Fortnight of Infamy: Part 3

December 2009


Part 3 of my interview with author John Burton about December 1941. 

What are some of the reasons for the defeat of Allied air power west of Pearl Harbor?

In retrospect, the reasons for the collapse of Allied air power in the Far East are fairly simple to catalog, and I hope clearly enough presented to any reader of Fortnight of Infamy. Notable among those reasons are the following:

1. The timing of Japan’s nearly simultaneous assaults on Hawaii, Wake Island, Guam, the Philippines, Hong Kong, Siam (Thailand) and Malaya was extremely beneficial to the Japanese war effort. Attacks were fully expected in Siam and the Philippines. In fact, a number of Japanese reconnaissance over-flights of Philippine, Siamese, and Malayan territories had taken place during the week preceding the outbreak of hostilities. Over the island of Luzon, American fighters had repeatedly made attempts to intercept the intruders, without success. U.S. Navy and Army Air Forces aircraft had conducted similar surveillance missions around Japanese bases in French Indochina (Vietnam) and Formosa (Taiwan). From observations made during these flights, it was clear several days before December 7, 1941, that Japan was ready to launch invasions at one or more points in the Far East. Signal intelligence from listening stations in Manila and Honolulu effectively confirmed that assumption. In the event, weather conditions over the South China Sea made a fateful contribution to the success of Japan’s plan: a storm-induced delay in the initial raids on the on Philippines set the stage for major confusion when an unanticipated amphibious landing in Northern Malaya and the Pearl Harbor attack occurred before action in the Philippines. The consequences of this confusion proved disastrous.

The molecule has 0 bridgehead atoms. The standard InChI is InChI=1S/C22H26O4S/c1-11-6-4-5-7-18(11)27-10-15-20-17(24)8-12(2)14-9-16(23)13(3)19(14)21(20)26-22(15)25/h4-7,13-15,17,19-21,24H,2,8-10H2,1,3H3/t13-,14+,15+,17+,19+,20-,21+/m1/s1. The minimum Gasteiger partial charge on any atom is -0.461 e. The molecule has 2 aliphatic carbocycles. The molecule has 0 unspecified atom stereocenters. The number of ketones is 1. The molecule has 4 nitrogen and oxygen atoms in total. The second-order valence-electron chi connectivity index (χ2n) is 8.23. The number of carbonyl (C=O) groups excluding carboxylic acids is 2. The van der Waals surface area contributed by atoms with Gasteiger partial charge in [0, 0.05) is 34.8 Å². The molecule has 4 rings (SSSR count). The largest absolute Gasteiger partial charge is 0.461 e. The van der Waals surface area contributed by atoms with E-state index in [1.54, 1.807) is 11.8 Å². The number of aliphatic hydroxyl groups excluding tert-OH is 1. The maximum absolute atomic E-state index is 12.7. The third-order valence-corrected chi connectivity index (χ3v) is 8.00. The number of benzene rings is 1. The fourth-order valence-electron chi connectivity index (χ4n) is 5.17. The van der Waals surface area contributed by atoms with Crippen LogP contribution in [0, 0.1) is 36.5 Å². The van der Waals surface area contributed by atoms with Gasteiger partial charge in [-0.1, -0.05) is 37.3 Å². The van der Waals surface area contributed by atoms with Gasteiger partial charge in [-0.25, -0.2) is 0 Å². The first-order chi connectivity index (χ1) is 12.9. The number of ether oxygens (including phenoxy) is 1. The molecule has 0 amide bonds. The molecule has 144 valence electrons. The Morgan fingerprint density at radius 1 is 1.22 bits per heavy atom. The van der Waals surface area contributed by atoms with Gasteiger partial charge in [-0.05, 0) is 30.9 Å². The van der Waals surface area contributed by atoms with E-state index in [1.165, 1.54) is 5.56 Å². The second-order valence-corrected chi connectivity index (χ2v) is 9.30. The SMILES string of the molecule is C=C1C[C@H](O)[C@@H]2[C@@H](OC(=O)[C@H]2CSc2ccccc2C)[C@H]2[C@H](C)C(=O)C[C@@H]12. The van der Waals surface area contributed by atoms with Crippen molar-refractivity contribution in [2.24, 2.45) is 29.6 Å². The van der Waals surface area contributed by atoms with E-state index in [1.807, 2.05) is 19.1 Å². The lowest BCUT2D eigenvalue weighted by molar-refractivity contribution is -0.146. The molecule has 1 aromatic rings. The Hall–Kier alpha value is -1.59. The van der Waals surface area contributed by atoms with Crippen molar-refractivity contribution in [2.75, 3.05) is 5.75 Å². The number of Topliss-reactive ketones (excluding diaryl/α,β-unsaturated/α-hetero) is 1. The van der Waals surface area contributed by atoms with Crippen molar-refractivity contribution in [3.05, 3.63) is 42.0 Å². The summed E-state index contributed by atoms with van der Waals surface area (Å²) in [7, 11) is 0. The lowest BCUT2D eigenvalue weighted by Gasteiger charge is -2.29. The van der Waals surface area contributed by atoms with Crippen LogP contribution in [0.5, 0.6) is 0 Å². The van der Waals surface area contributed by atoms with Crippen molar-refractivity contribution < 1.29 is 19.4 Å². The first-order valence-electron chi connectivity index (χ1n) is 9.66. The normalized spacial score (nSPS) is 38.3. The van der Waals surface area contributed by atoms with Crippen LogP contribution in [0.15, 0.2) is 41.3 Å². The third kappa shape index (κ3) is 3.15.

2. A string of problems with the handful of American and British air warning radar installations in the Pacific and Far East sacrificed an important early detection advantage that could have helped the Allies respond to Japanese air raids. Had these devices been fully operational, on schedule, Japan could easily have lost an important element of surprise. Instead, the distribution of information obtained from the radar equipment only added to Allied confusion. Poor control of the dispatch for fighter aircraft attempting interceptions quickly magnified the problem.

3. Extreme deficiencies with American fighter planes rendered American, Australian and British interceptor squadrons virtually impotent. Adding to the issues with interception control, problems with fuel systems and engines in RAF and RAAF Brewster Buffaloes inhibited the ability of those Allied planes to attain sufficiently high altitudes for defense above Malayan targets. In the Philippines, a lack of oxygen tanks and oxygen-making equipment prevented most Curtiss P-40 Warhawks from reaching anywhere near the height necessary to intercept Japanese heavy bombers. And, for the few P-40s that did have bottles of oxygen to keep their pilots breathing above an altitude of 15,000 feet, a lack of two-stage superchargers ensured that their engines could not breathe well-enough at the 25,000-foot level that would have had to be attained to effectively engage in combat.

4. Pilot inexperience also limited the effectiveness of American and Australian interceptors. The few men who did manage to engage in aerial combat with enemy bombers were not properly trained in air-to-air gunnery. Improper gun maintenance exacerbated that problem when many of the Allied weapons failed to fire in flight. Consequently, most damage the young rookies inflicted was minimal – and, more often than not, those Allied fliers fell as prey to highly-skilled Japanese pilots in escorting fighters.

5. A serious lack of effective antiaircraft gun emplacements around Philippine and Malayan airbases gave Japanese bombers and strafing fighters a free pass to inflict serious damage on every important Allied landing field. Within the first forty-eight hours of the war, these raids dealt a serious blow to the Allies – one from which the battered American and British Commonwealth air forces did not manage to recover.

Overall, the Japanese made relatively few mistakes in prosecuting their opening campaigns of the Pacific War, while the Allies suffered heavily as a result of many blunders. At the end of the day, one can also say with some assurance that luck was with Japan and not with the Allies.

Posted by Jim Dolbow in Books

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